Myositis and Overlap Syndrome
As with most autoimmune diseases, Myositis seems to enjoy company. Overlap Syndrome is where a patient is diagnosed with two or more autoimmune diseases.
The treatment of overlap syndrome is mainly based on the use of corticosteroids and immunosuppressants. Learn more about the potential overlaps with Myositis, such as Lupus and Scleroderma.
Some common Overlap Diseases with Myositis
Lupus is a chronic autoimmune disease, which frequently overlaps with Myositis. An estimated 1.5 million Americans currently have Lupus compared to 50,000 to 75,000 Americans living with Myositis. While there are four types of Lupus, two are the most common: Systemic Lupus Erythematosus, referred to as SLE, and Discoid, also referred to as Cutaneous.
The word “scleroderma” means “hard skin” and is believed to be caused by an overproduction of collagen. Like most forms of Myositis, it is considered a chronic autoimmune disease primarily affecting the connective tissue, which is tissue that supports organs and other parts of the body. Approximately 300k people in the U.S. have Scleroderma, compared to an estimated 50-75K people with Myositis.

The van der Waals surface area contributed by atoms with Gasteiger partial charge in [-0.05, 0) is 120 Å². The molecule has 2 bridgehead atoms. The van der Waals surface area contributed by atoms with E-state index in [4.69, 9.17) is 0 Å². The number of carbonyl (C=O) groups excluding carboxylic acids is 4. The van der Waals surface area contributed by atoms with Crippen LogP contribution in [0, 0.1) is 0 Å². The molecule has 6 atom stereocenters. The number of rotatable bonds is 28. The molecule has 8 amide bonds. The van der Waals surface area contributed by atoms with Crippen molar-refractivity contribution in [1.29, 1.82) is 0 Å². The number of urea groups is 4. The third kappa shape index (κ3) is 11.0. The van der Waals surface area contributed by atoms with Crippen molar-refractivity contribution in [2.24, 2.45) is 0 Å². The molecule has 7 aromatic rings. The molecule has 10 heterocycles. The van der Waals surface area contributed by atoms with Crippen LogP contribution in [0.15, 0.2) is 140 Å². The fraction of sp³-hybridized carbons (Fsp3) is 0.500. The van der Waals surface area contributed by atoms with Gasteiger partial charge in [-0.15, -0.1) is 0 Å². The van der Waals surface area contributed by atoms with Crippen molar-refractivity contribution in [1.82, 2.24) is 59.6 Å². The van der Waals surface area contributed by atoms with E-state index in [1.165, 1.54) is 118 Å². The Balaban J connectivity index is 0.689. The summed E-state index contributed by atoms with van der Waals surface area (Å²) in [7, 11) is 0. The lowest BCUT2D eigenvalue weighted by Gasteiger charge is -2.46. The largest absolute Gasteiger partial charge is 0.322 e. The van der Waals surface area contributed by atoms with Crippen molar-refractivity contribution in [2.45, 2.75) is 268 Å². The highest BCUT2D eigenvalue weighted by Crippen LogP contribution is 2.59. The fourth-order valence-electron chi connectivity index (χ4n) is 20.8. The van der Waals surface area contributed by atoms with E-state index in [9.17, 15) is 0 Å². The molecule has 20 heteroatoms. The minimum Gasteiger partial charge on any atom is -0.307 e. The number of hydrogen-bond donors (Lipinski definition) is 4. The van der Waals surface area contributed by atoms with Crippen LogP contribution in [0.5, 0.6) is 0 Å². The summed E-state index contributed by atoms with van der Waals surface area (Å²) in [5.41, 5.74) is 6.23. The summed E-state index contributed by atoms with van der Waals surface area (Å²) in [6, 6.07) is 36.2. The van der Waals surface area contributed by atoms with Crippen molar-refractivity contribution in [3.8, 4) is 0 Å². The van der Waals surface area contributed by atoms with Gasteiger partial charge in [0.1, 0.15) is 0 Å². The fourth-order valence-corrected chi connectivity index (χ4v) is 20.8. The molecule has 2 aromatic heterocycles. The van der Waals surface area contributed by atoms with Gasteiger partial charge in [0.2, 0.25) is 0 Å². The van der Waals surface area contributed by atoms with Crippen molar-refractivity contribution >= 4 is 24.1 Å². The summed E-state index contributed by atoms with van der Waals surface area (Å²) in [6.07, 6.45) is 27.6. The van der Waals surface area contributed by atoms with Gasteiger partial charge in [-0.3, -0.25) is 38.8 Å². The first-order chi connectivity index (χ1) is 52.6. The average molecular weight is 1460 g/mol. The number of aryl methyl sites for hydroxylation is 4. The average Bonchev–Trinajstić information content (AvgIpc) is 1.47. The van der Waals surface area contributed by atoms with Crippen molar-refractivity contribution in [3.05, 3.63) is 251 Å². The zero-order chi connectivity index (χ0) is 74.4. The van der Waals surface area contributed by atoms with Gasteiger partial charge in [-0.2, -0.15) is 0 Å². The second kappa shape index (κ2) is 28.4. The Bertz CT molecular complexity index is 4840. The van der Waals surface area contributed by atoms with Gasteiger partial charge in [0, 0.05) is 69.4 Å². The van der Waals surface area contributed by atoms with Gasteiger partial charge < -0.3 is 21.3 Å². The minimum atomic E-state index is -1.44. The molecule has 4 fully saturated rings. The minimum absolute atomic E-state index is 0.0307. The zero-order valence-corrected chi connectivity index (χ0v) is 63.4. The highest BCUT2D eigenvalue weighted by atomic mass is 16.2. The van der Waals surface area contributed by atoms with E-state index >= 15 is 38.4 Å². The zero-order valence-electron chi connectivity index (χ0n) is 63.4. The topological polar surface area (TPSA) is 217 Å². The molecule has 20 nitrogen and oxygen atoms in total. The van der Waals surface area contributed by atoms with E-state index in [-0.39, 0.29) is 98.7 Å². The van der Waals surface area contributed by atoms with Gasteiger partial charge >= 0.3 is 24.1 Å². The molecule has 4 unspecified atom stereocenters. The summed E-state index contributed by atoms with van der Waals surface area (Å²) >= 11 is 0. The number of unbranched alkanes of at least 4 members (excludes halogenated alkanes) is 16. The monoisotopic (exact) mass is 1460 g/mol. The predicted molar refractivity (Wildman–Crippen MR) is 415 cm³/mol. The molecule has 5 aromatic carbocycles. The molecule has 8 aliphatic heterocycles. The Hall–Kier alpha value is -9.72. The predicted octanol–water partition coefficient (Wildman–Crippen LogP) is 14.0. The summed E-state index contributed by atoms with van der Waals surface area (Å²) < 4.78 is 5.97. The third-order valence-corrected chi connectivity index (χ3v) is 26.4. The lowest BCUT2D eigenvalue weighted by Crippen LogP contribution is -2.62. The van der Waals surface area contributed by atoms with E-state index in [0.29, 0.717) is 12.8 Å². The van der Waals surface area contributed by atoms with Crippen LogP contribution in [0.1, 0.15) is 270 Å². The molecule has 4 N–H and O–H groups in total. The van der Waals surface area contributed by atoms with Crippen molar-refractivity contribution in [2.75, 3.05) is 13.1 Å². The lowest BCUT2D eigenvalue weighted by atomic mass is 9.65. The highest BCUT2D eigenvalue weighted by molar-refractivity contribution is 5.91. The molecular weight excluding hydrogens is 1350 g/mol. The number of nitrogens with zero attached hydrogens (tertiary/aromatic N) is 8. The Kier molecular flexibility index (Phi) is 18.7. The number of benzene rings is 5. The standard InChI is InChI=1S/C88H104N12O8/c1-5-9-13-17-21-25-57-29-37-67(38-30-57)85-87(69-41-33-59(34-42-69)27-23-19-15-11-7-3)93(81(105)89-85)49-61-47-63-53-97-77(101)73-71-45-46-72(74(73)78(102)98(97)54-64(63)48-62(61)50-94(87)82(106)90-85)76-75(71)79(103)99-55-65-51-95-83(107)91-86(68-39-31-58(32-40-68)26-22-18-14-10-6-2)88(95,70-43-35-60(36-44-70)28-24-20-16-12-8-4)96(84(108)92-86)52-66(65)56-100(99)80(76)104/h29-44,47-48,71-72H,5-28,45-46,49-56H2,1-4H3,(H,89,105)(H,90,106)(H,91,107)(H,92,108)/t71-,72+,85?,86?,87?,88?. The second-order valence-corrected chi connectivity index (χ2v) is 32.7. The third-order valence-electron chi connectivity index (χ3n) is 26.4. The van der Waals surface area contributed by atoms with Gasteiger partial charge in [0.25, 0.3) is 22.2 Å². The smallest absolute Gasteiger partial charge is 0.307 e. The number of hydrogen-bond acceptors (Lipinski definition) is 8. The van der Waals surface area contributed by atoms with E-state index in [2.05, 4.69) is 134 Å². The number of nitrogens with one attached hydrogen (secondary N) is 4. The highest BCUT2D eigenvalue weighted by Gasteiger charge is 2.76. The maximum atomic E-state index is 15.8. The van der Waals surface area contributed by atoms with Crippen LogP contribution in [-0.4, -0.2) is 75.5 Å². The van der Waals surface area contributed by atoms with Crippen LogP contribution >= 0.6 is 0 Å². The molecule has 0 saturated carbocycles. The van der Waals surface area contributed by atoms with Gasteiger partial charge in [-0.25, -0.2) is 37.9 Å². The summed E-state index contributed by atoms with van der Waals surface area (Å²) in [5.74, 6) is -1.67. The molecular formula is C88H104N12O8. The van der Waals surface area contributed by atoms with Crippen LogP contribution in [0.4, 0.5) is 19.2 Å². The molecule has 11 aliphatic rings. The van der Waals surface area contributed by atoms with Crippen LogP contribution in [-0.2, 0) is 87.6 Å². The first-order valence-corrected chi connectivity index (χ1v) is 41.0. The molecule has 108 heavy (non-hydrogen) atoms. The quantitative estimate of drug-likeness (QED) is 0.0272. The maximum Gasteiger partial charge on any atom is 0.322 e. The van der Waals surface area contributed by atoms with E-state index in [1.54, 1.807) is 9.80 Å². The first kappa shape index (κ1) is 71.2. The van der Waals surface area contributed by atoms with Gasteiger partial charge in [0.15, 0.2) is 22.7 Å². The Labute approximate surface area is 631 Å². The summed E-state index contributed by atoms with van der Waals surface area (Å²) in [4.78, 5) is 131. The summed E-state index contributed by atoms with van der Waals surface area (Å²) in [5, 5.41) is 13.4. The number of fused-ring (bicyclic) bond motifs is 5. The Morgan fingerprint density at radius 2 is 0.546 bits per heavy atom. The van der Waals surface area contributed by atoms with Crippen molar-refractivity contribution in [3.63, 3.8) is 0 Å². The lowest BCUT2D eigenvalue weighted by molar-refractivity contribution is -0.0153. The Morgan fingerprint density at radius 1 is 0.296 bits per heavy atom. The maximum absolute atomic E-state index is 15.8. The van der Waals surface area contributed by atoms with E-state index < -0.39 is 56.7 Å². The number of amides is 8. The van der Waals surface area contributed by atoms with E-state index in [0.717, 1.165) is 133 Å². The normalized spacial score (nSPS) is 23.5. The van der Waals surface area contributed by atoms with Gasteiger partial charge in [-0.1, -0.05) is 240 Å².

What is Raynaud's Phenomenon?
Rheumatoid Arthritis (RA) is a chronic inflammatory autoimmune disease which can overlap with Myositis. The disease involves the lining of the joints, causing the joints to become swollen and inflamed. RA is not a rare disease, approximately 41 people out of every 100,000 people are diagnosed with the disease. As in most autoimmune diseases, there is no one known cause, and it is more common in women than men.
Sjögren’s (SHOW-grins) syndrome is primarily characterized by eye and mouth symptoms caused by an abnormal composition and/or impaired production of tear fluid and saliva. White blood cells, in this case, lymphocytes, are attacking the moisture-producing glands causing inflammation in the lacrimal and salivary glands. This causes dry eye and dry mouth. Sjögren’s is the third most common autoimmune disease.
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